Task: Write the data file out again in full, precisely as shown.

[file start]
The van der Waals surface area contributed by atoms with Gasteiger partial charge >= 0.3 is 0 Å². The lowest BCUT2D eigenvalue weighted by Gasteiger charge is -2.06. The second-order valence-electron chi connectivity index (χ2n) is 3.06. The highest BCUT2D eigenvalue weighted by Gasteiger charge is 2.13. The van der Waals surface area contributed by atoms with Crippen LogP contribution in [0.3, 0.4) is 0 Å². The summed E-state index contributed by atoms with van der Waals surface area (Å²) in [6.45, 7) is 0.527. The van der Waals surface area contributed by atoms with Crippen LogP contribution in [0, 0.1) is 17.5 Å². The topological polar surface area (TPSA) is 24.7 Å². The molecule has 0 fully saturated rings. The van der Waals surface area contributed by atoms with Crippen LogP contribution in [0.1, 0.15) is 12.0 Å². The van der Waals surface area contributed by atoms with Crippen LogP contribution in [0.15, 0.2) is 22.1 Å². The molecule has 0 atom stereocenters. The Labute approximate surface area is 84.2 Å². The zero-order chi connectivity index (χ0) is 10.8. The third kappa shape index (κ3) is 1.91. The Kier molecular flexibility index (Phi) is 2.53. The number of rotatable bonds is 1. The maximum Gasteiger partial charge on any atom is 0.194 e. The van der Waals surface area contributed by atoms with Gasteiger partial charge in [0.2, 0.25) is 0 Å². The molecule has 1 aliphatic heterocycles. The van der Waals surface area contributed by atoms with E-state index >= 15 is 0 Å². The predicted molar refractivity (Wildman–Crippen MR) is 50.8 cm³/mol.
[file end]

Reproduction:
The van der Waals surface area contributed by atoms with Gasteiger partial charge >= 0.3 is 0 Å². The lowest BCUT2D eigenvalue weighted by Gasteiger charge is -2.06. The second-order valence-electron chi connectivity index (χ2n) is 3.06. The highest BCUT2D eigenvalue weighted by Gasteiger charge is 2.13. The van der Waals surface area contributed by atoms with Crippen LogP contribution in [0.3, 0.4) is 0 Å². The summed E-state index contributed by atoms with van der Waals surface area (Å²) in [6.45, 7) is 0.527. The van der Waals surface area contributed by atoms with Crippen LogP contribution in [0, 0.1) is 17.5 Å². The topological polar surface area (TPSA) is 24.7 Å². The molecule has 0 fully saturated rings. The van der Waals surface area contributed by atoms with Crippen LogP contribution in [0.1, 0.15) is 12.0 Å². The van der Waals surface area contributed by atoms with Crippen LogP contribution in [0.15, 0.2) is 22.1 Å². The molecule has 0 atom stereocenters. The Labute approximate surface area is 84.2 Å². The zero-order chi connectivity index (χ0) is 10.8. The third kappa shape index (κ3) is 1.91. The Kier molecular flexibility index (Phi) is 2.53. The number of rotatable bonds is 1. The maximum Gasteiger partial charge on any atom is 0.194 e. The van der Waals surface area contributed by atoms with Gasteiger partial charge in [0.2, 0.25) is 0 Å². The molecule has 1 aliphatic heterocycles. The van der Waals surface area contributed by atoms with E-state index >= 15 is 0 Å². The predicted molar refractivity (Wildman–Crippen MR) is 50.8 cm³/mol.